Horbury Junction

Horbury Junction has since Victorian times been a heavily industrialised part of Horbury. It was named after the railway junction there and covers an area of 1,163 acres. The start of the industrialisation began in the early 1870s with the construction of Millfield Mill, followed by the Horbury Ironworks Co. In 1873, Charles Roberts bought a site for a new factory at Horbury Junction and moved his wagon building business from Ings Road, Wakefield to Horbury Junction. Before that, the area of Horbury Junction was a quiet backwater with a corn mill and a ford across the Calder for farm traffic. In reality, a beautiful pastoral area of countryside was changed forever with the coming of the Railway, Millfield Mill, the Wagon Works and the Ironworks. The Charles Roberts story is covered in a separate chapter. 

The Soke Mill at Horbury Junction was used by villagers to grind the corn from their fields. The Lord of the Manor of Wakefield had from the earliest times maintained a soke mill at Horbury, one of three in the Wakefield area. Local people were bound by law to take their corn to the soke mill for grinding, giving a portion of the grain in payment to the Lord of the Manor. As the local population increased in Horbury, the soke mill at Horbury Junction didn't have the capacity to grind the quantity of corn required to make flour for bread. This led to the smuggling of flour, which was quite a common practice, although illegal, with most of the flour being brought ashore from ships at Hull. The flour was then sold in bags or in small quantities to the villagers in Horbury. However, it wasn't until 1852 that Wakefield (and Horbury) achieved freedom from this restriction by means of an Act of Parliament at a cost of £18,000, paid on the 1st June 1854.

gallery/mapbanner
gallery/horbury_junction_corn_mill
gallery/horbury_junction_ford

The Horbury Soke Mill on the Calder at Horbury Junction. The mill was demolished in 1920/21. Picture courtesy of Neville Ashby and was originally a picture postcard dated April 27th 1909.

The Ford over the river at Horbury Junction. In 1897, a complaint was made to Horbury Urban District Council that the raising of the weir at Lupset for the Calder and Hebble canal had rendered the ford at Horbury Junction dangerous to use.

The Horbury Junction ironworks were intended for the manufacture of sheet plate, bar and other kinds of iron. Initially, the new company arranged that their workers could have shares in the company if they wished, and they allotted a number in a reserve fund for this purpose. This was perhaps an early employee incentive scheme with a share ownership scheme for the workers.(2)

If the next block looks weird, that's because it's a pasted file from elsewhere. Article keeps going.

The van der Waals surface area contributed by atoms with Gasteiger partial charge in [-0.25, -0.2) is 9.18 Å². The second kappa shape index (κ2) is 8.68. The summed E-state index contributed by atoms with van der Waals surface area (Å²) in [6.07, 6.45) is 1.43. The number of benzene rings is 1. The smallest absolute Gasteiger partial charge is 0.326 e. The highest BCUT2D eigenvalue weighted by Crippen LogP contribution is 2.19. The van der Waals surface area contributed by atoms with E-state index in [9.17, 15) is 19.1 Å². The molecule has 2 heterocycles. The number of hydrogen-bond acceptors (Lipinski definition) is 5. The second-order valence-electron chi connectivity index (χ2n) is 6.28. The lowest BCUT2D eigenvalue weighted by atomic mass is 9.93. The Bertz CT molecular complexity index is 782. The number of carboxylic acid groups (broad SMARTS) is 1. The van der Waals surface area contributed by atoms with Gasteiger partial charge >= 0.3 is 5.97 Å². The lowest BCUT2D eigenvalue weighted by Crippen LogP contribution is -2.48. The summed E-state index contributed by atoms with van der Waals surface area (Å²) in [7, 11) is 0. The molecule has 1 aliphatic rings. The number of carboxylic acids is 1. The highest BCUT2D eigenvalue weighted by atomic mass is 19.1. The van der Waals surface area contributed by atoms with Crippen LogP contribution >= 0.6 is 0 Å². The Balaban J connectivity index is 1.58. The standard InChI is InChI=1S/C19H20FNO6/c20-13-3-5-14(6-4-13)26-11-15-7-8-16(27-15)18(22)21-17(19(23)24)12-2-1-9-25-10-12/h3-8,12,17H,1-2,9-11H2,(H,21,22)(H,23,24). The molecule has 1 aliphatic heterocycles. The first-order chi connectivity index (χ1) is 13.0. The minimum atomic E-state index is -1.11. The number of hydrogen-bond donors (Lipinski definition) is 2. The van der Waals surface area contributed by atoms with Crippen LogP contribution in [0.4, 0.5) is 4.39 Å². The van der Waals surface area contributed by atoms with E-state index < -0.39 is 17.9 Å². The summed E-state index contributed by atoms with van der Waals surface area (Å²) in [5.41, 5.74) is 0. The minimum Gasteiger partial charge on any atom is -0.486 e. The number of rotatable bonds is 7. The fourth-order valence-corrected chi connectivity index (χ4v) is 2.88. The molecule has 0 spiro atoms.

Several setbacks occurred in the late 1800s, first when Samuel Davison, the manager of the Horbury Junction Ironworks, was killed in a tragic accident in September 1883. Davison was on a visit to the North-Eastern Steelworks in Middlesborough with members of the Iron and Steel Institute to see how they produced iron and steel. As a result of a locomotive derailment, molten metal being conveyed from the cupola to the Bessemer converter accidentally tipped over, spilling molten metal on to Mr. Davison and injuring eight others, one of whom died a few days later. Davison received a charge of molten metal in the face, blinding his eyes and causing him to fall several feet down a lift shaft, and he was only saved from falling to the bottom by being caught in a hoist. He was dangerously burned about the face, chest and legs, but died shortly afterwards in hospital.(3)

Clearly, the 1890s was a difficult period at Horbury Junction Ironworks. The 1893 coal miners strike was triggered by a significant drop in the price of coal. In an attempt to maintain profits, colliery owners tried to introduced a 25% reduction in miners' wages. This was rejected by the Miners Federation who called for a "living wage". The result was a lock-out that went on for much of the summer of 1893. The lack of coal caused by the miners strike caused the Horbury Junction Ironworks to close down in September 1893 and around 400 men were put out of work. This letter in the local press in November 1893 describes the plight of the men as a result: